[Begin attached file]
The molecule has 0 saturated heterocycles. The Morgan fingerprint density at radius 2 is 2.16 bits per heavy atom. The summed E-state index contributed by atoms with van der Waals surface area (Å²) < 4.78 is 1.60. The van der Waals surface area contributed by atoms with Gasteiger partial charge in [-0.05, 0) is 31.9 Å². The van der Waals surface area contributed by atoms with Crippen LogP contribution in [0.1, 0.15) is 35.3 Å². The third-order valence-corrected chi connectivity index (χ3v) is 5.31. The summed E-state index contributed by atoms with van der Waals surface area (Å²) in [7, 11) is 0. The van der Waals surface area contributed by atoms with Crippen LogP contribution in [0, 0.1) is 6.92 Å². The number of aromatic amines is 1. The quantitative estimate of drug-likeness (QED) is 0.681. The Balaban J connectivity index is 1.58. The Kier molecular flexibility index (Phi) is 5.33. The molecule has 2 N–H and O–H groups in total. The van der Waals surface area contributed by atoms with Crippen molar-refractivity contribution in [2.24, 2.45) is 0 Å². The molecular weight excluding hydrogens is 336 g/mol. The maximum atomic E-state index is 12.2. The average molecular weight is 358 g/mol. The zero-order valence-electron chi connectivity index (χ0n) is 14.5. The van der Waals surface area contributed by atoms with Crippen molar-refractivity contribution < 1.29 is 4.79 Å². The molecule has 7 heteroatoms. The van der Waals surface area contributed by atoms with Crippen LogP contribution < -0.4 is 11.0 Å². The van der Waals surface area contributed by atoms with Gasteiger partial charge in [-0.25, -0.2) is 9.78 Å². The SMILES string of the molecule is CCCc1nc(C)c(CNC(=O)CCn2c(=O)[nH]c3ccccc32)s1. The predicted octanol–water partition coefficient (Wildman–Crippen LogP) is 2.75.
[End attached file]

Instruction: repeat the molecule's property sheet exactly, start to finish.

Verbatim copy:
The molecule has 0 saturated heterocycles. The Morgan fingerprint density at radius 2 is 2.16 bits per heavy atom. The summed E-state index contributed by atoms with van der Waals surface area (Å²) < 4.78 is 1.60. The van der Waals surface area contributed by atoms with Gasteiger partial charge in [-0.05, 0) is 31.9 Å². The van der Waals surface area contributed by atoms with Crippen LogP contribution in [0.1, 0.15) is 35.3 Å². The third-order valence-corrected chi connectivity index (χ3v) is 5.31. The summed E-state index contributed by atoms with van der Waals surface area (Å²) in [7, 11) is 0. The van der Waals surface area contributed by atoms with Crippen LogP contribution in [0, 0.1) is 6.92 Å². The number of aromatic amines is 1. The quantitative estimate of drug-likeness (QED) is 0.681. The Balaban J connectivity index is 1.58. The Kier molecular flexibility index (Phi) is 5.33. The molecule has 2 N–H and O–H groups in total. The van der Waals surface area contributed by atoms with Crippen molar-refractivity contribution in [2.24, 2.45) is 0 Å². The molecular weight excluding hydrogens is 336 g/mol. The maximum atomic E-state index is 12.2. The average molecular weight is 358 g/mol. The zero-order valence-electron chi connectivity index (χ0n) is 14.5. The van der Waals surface area contributed by atoms with Crippen molar-refractivity contribution < 1.29 is 4.79 Å². The molecule has 7 heteroatoms. The van der Waals surface area contributed by atoms with Crippen LogP contribution < -0.4 is 11.0 Å². The van der Waals surface area contributed by atoms with Gasteiger partial charge in [-0.25, -0.2) is 9.78 Å². The SMILES string of the molecule is CCCc1nc(C)c(CNC(=O)CCn2c(=O)[nH]c3ccccc32)s1. The predicted octanol–water partition coefficient (Wildman–Crippen LogP) is 2.75.